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The Brothers’ War

March 2023
2min read

Civil War Letters to Their Loved Ones from the Blue and Gray

Edited by Annette Tapert; Times Books; 242 pages.

“All I desire,” wrote Philip Powers, an officer in the Confederate army, to his wife, “is to drive them from our soil and secure peace—I would not shed another drop. . . .” He was being magnanimous; the Union army had just been defeated at the First Battle of Bull Run, and Powers’s regiment had been credited in the Rebel newspapers with “turning the tide of victory” to the Confederacy. Later in the struggle he could not muster such liberality. “How long will a merciful God permit this war?” he asked his wife after the death of Gen. Jeb Stuart. “And will the wail of the woe that rises from bloody battlefields never cease?”

The Brothers’ War is filled with questions like these. The letters home are written by Union soldiers who find they hate the abolitionists as much as they do the Rebels and by Confederates who think every day of deserting and of a peaceful end to the conflict. The book captures the fear of the soldiers on both sides as well as the zeal of the idealists and the confusion of men fighting their brothers.

On every page there are stories of hardship and excitement, of practical jokes and inhuman horrors. A private in the Union army tells his brother how grave the tobacco shortage is and how he is forced to search for the “precious weed” in the pockets of dead Rebels. A Confederate officer tells his sister how one of his men, returning from battle wearing a salvaged Yankee overcoat, was shot through the heart by one of his fellow soldiers. After the Battle of Chancellorsville in May 1863, a Rebel defiantly writes his wife to say, “I think the Yankees and the rest of mankind must soon come to the conclusion that the South cannot be subjugated.” And a Union son gives his mother an eloquent and moving account of his brother’s death at Gettysburg.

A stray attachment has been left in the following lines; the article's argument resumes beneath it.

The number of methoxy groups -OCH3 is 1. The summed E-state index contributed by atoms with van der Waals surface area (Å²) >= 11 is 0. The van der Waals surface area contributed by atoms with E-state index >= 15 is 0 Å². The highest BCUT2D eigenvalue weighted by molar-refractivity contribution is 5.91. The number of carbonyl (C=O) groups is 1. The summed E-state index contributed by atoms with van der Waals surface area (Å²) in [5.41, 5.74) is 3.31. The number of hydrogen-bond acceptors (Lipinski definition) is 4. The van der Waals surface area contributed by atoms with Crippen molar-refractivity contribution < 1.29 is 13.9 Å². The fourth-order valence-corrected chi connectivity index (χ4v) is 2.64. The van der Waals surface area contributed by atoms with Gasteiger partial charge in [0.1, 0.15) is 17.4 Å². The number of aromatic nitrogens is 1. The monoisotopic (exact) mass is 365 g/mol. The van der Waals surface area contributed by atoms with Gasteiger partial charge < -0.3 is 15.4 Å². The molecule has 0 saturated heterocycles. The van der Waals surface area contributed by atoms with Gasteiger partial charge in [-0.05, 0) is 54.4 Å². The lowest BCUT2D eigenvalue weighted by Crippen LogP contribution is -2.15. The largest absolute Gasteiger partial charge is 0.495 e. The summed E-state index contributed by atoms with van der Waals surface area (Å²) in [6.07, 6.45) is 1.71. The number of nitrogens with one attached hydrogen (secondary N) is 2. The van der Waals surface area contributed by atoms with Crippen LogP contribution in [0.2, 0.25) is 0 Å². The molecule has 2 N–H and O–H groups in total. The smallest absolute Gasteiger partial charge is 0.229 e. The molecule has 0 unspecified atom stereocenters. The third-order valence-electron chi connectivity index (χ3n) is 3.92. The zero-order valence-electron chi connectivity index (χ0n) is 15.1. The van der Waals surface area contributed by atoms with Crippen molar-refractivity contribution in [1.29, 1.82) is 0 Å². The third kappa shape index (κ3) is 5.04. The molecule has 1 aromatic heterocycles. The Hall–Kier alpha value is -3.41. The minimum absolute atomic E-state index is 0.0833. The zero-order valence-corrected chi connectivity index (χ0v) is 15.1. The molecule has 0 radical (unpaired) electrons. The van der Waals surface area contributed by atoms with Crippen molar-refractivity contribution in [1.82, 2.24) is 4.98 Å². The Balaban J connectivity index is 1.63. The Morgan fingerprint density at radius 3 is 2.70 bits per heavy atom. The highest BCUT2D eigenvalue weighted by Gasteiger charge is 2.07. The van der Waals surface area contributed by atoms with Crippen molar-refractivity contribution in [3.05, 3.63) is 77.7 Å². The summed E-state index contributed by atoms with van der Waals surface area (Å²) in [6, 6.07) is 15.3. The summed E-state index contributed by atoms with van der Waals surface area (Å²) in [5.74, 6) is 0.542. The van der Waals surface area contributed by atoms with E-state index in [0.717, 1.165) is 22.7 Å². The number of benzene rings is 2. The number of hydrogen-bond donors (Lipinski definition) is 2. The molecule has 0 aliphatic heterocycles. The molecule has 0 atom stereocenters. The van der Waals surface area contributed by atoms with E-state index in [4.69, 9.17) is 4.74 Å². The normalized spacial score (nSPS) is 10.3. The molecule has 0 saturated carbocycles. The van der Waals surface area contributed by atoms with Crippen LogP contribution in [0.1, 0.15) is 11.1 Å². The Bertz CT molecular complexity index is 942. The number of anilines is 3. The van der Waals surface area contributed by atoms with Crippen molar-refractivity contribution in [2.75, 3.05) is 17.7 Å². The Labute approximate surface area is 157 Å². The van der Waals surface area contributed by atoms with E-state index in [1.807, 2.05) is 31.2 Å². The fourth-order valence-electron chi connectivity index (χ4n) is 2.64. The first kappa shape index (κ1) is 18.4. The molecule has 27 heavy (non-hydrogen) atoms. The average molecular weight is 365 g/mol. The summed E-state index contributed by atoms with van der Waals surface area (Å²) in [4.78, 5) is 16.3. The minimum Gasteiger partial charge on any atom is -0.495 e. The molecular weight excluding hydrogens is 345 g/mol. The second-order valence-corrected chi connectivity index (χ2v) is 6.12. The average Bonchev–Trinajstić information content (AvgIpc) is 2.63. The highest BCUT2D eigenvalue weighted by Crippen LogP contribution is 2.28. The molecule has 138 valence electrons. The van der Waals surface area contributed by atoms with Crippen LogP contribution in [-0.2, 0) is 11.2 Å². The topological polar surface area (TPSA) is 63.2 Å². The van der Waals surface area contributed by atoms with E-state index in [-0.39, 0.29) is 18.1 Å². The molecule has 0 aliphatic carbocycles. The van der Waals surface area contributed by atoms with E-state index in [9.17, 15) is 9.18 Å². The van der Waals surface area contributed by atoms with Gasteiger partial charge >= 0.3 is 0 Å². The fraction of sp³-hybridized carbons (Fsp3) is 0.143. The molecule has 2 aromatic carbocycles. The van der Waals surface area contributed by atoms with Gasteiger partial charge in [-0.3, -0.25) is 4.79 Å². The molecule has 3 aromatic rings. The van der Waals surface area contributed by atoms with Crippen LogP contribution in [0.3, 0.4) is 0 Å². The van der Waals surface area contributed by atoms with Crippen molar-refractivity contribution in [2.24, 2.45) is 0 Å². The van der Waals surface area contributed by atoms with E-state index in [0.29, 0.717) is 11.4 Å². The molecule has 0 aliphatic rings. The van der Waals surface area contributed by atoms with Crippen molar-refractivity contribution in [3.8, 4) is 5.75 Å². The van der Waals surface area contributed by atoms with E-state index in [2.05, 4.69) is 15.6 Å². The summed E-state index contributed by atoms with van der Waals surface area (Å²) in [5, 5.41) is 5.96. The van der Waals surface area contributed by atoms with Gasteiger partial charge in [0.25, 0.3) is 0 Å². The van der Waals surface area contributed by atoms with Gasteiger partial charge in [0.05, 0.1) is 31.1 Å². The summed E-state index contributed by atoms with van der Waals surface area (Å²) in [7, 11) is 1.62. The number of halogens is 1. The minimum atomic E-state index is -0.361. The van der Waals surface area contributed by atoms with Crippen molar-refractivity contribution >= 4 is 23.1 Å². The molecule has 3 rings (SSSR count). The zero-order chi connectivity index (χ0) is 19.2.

The letters are often ungrammatical and simple; they are also honest and straightforward. Tapert has arranged them chronologically, allowing us to see the gradual fading of excitement and high principle into the dusk of attrition and misery. In the beginning, moral certainty is the muse of many of these soldiers, both Union and Rebel; the pressing awfulness of death and battle replaces their cocksure abandon with pleas for survival. But the loss of idealism does not make for less exciting tales. We are treated to firsthand accounts of Bull Run and Antietam, Fredericksburg and Chancellorsville. We read the testimony of Union soldiers watching Rebels rifle through the pockets of the Federal dead, taking family pictures along with money and ammunition. We are told of Confederates disguised in Union uniforms, of what it was like to be a “Fighting Quaker,” and of bitter instances of racism on both sides. One Union soldier explains that his company hates the sight of a black “worse than a snake” and tells of the men throwing rocks and branches at blacks who cross their path.

We follow the lives of captured soldiers as well. “As I went strolling by a crowd,” a Confederate captain wrote to his wife, “I found a young, fine looking [Union] officer trying to trade off a neat . . . little pocket flask, silver mounted, for a half cake of bread.” The Rebel officer extracted a promise from the prisoner that he would not attempt to escape, then took his enemy to breakfast at a nearby farm. “He said I had fulfilled the scriptures, in that when I found mine enemy a-hungered I fed him.”

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